Cognitive changes: There are several changes that occur with aging, one of which is cognitive slowing. The slowing that occurs in all cognitive tasks where speed of response is a component is considered the most pervasive cognitive change in developmental aging. The probable locus of slowing is in the central nervous system (Bob & McCallum, 1998). Pigment lipofuscin builds up in the brain during old age and it gradually results in brain degeneration. The aged brain weighs less, the lateral ventricles tend to be dilated, and the ribbon of cortical tissue is narrowed (Hurlock, 1986).
Such degeneration is held accountable for a decline in the brains capacity to function. But the average persons intelligence is not likely to be seriously impaired before age 70 or 75 (Peterson, 1989). With good physical and mental health, adequate educational levels, and intellectual stimulation, it appears that there is not as a great decline in intellectual abilities with age as previously thought, especially in the 60 to 75 age group. Emotional changes: Emotional changes over the adult life span are a topic of considerable importance for psychotherapists working with older adults.
At the psychological level, the older adults are more difficult to arouse but also have more difficulty returning to a state of calm once aroused (Woodruff, 1985). The accumulation of experiences leads to more complex and less extreme emotional experiences in later life. A review of research, using the Minnesota Multiphasic Personality Inventory with older adults, noted that older adults were lower on scales associated with anger, impulsivity, and confusion and argued that people may become less impulsive with maturity (Gynther, 1979, in Bob & McCallum, 1998).
It was concluded that as a whole, emotionality in older adults may be both more complex and subtler than that of younger adults. Theories on Aging Attempts to understand and explain the lives and activities of those who appear to age successfully have led to the different formation of theories on aging. There are fourmain theories: (a) Disengagement theory: It is based on the notion that as people age they progressively withdraw from social, physical, and emotional interaction with the world.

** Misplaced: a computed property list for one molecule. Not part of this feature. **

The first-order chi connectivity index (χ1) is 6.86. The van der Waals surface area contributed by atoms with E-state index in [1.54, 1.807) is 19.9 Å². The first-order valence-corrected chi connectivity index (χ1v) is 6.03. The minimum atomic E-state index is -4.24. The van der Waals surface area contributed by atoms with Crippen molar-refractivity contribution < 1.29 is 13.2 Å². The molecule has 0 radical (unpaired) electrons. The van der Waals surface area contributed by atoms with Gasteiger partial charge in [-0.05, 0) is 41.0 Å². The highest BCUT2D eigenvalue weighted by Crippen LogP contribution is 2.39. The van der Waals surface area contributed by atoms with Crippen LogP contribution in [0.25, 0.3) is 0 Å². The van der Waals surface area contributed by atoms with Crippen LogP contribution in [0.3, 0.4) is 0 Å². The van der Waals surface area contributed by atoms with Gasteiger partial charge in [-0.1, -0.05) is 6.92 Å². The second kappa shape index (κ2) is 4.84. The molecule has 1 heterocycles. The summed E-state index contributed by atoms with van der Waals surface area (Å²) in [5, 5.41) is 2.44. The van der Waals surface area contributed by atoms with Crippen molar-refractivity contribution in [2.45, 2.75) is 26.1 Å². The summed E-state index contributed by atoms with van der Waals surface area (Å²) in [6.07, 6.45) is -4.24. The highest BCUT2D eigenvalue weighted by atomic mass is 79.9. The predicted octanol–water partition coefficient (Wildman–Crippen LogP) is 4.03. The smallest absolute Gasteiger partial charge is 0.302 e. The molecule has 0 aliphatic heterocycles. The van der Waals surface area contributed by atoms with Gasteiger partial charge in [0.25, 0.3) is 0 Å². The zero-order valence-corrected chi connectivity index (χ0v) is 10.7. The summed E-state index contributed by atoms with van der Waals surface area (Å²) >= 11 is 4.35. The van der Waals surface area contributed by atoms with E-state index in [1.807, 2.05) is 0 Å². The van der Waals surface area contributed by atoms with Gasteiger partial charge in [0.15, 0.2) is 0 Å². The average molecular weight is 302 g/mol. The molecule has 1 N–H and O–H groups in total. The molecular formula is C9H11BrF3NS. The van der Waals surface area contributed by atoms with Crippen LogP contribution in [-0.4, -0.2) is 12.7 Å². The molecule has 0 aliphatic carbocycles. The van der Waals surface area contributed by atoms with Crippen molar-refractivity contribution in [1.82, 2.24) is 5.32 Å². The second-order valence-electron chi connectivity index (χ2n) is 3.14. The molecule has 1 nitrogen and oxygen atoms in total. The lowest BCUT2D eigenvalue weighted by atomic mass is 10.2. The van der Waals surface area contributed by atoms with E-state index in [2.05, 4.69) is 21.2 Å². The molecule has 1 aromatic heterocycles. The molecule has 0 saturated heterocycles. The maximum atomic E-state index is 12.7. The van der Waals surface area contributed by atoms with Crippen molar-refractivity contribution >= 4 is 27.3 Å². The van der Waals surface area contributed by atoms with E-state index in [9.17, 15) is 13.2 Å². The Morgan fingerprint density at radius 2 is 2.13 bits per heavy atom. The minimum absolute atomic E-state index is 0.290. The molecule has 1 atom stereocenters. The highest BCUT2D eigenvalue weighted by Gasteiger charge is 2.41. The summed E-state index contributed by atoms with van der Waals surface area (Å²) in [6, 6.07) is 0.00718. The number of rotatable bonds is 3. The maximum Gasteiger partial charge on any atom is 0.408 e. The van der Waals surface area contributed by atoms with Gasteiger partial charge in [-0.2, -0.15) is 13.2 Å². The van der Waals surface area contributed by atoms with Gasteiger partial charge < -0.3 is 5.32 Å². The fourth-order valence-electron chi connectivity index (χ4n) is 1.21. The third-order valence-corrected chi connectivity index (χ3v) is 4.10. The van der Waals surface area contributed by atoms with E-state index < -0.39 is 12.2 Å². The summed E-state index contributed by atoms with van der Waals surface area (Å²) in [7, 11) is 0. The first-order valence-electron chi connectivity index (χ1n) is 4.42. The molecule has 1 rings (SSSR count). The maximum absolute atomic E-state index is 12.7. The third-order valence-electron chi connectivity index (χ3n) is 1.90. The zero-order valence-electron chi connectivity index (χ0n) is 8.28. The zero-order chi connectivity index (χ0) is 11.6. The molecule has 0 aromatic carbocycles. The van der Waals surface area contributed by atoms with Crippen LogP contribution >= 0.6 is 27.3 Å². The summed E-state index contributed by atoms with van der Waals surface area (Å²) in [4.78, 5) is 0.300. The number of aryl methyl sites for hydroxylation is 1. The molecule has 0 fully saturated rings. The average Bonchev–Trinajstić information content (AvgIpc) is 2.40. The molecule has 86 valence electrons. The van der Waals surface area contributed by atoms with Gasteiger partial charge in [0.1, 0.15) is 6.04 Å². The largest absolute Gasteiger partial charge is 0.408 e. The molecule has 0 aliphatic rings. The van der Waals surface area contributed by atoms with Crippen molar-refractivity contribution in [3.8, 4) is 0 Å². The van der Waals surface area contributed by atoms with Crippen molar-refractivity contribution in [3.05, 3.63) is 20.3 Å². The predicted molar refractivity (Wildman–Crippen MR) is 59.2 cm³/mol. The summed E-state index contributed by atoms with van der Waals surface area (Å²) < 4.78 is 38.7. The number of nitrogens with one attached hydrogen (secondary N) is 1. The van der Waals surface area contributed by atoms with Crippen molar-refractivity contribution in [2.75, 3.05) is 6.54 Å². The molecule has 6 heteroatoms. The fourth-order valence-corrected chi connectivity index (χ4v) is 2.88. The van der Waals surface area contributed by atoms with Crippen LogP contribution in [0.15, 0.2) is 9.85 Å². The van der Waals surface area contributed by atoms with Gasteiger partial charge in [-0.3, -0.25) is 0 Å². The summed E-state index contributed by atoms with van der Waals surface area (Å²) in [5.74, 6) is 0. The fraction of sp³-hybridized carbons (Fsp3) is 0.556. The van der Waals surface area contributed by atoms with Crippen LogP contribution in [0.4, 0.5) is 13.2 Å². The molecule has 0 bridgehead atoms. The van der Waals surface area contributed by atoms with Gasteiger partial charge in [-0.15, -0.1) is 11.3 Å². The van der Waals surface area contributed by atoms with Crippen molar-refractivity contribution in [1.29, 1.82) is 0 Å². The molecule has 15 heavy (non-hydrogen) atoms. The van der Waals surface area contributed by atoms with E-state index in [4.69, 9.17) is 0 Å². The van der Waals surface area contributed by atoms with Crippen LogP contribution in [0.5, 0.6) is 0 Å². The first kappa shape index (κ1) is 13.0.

As they gradually disengage themselves, the society too withdraws from its engagement with the aging person (b) Activity theory: It stresses that older people should remain active as long as they possibly can. When certain activities and associations must be given up (for example, employment), substitutes should be found because life satisfaction is highly dependent upon continued social, emotional, and physical involvement.
In a positive environment older people generally moved toward activity and informal contacts, rather than disengagement (Butler, Lewis & Sunderland, 1998). (c) Socioenvironmental theory: This approach is based on the understanding that people respond to the social meaning of events. Two factors that affect the meaning old people place on events-and thus their interaction patterns-are the physical proximity of other persons and the age homogeneity of an environment (Gubrium, 1973, 1975, cited in Butler et al. , 1973).
(d) Developmental theory: Erickson (1963) and Peck (1997) present a theory that describes human development in terms of progression through a series of stages. Old age is a stage of life in which the individual must try to balance the search for ego integrity with a sense of despair. Out of this conflict emerges wisdom the human virtue most commonly associated with old age. The negative emotions associated with this stage, are in part a result of the limitations of a persons physical and psychological energy (Butler, Lewis, & Sunderland, 1991).
(e) Biological or medical perspective. Moberg (2002) further elaborates this physical and psychological decline and its effect on the elderly. Highlighting aging from the biological/medical perspective of physical decline along with losses of friends, employment, mobility, income, and so forth, has contributed to a pervasive negativism among biosocial scientists that is evident in their different way of talking to (hardly with) elderly persons, avoidance of touching seniors, and other indications of ageism.
Opportunities for service are withdrawn from many who are retired, even in churches that use the Bible with its high value for elders, so disengagement theory becomes a self-fulfilling prophecy. Time spent in solitude and meditation can be wholesome, contrary to assumptions of Activity theory that lonely outer activities are worthwhile, for being alone is not the same as being lonely!